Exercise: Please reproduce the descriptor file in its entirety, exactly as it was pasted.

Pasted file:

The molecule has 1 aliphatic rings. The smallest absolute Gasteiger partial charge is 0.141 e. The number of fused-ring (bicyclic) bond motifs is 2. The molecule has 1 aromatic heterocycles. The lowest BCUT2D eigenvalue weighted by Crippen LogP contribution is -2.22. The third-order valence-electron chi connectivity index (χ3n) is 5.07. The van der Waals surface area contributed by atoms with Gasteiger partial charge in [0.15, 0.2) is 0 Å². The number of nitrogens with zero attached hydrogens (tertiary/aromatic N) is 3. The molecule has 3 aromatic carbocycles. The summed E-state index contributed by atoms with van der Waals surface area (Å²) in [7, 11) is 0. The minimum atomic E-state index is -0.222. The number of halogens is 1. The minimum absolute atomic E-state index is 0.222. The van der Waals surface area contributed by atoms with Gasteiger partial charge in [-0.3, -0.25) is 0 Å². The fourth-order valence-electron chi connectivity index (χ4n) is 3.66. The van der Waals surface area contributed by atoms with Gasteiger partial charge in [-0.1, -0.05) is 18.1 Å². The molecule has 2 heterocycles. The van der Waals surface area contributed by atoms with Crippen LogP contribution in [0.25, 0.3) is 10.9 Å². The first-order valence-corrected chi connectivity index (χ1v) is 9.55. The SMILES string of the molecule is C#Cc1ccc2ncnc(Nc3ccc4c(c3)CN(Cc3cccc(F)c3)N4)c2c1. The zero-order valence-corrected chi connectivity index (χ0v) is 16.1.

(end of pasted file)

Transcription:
The molecule has 1 aliphatic rings. The smallest absolute Gasteiger partial charge is 0.141 e. The number of fused-ring (bicyclic) bond motifs is 2. The molecule has 1 aromatic heterocycles. The lowest BCUT2D eigenvalue weighted by Crippen LogP contribution is -2.22. The third-order valence-electron chi connectivity index (χ3n) is 5.07. The van der Waals surface area contributed by atoms with Gasteiger partial charge in [0.15, 0.2) is 0 Å². The number of nitrogens with zero attached hydrogens (tertiary/aromatic N) is 3. The molecule has 3 aromatic carbocycles. The summed E-state index contributed by atoms with van der Waals surface area (Å²) in [7, 11) is 0. The minimum atomic E-state index is -0.222. The number of halogens is 1. The minimum absolute atomic E-state index is 0.222. The van der Waals surface area contributed by atoms with Gasteiger partial charge in [-0.3, -0.25) is 0 Å². The fourth-order valence-electron chi connectivity index (χ4n) is 3.66. The van der Waals surface area contributed by atoms with Gasteiger partial charge in [-0.1, -0.05) is 18.1 Å². The molecule has 2 heterocycles. The van der Waals surface area contributed by atoms with Crippen LogP contribution in [0.25, 0.3) is 10.9 Å². The first-order valence-corrected chi connectivity index (χ1v) is 9.55. The SMILES string of the molecule is C#Cc1ccc2ncnc(Nc3ccc4c(c3)CN(Cc3cccc(F)c3)N4)c2c1. The zero-order valence-corrected chi connectivity index (χ0v) is 16.1.